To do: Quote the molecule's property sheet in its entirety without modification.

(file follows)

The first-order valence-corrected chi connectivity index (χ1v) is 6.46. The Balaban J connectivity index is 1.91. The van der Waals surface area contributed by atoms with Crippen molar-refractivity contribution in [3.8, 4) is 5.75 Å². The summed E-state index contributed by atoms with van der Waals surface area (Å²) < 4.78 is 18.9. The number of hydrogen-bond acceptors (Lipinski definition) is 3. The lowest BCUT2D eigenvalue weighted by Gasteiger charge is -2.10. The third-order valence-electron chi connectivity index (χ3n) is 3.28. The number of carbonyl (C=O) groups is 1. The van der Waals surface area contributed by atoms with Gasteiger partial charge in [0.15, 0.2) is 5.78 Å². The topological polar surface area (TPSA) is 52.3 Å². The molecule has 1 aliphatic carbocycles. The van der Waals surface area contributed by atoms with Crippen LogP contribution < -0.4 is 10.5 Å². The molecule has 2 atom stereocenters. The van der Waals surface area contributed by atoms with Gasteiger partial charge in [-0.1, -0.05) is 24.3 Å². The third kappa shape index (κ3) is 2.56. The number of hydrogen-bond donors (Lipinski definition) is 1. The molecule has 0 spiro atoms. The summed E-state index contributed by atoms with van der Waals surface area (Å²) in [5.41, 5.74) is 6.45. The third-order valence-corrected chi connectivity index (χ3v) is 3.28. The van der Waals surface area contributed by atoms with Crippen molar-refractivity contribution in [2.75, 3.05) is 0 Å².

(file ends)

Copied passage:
The first-order valence-corrected chi connectivity index (χ1v) is 6.46. The Balaban J connectivity index is 1.91. The van der Waals surface area contributed by atoms with Crippen molar-refractivity contribution in [3.8, 4) is 5.75 Å². The summed E-state index contributed by atoms with van der Waals surface area (Å²) < 4.78 is 18.9. The number of hydrogen-bond acceptors (Lipinski definition) is 3. The lowest BCUT2D eigenvalue weighted by Gasteiger charge is -2.10. The third-order valence-electron chi connectivity index (χ3n) is 3.28. The number of carbonyl (C=O) groups is 1. The van der Waals surface area contributed by atoms with Gasteiger partial charge in [0.15, 0.2) is 5.78 Å². The topological polar surface area (TPSA) is 52.3 Å². The molecule has 1 aliphatic carbocycles. The van der Waals surface area contributed by atoms with Crippen LogP contribution < -0.4 is 10.5 Å². The molecule has 2 atom stereocenters. The van der Waals surface area contributed by atoms with Gasteiger partial charge in [-0.1, -0.05) is 24.3 Å². The third kappa shape index (κ3) is 2.56. The number of hydrogen-bond donors (Lipinski definition) is 1. The molecule has 0 spiro atoms. The summed E-state index contributed by atoms with van der Waals surface area (Å²) in [5.41, 5.74) is 6.45. The third-order valence-corrected chi connectivity index (χ3v) is 3.28. The van der Waals surface area contributed by atoms with Crippen molar-refractivity contribution in [2.75, 3.05) is 0 Å².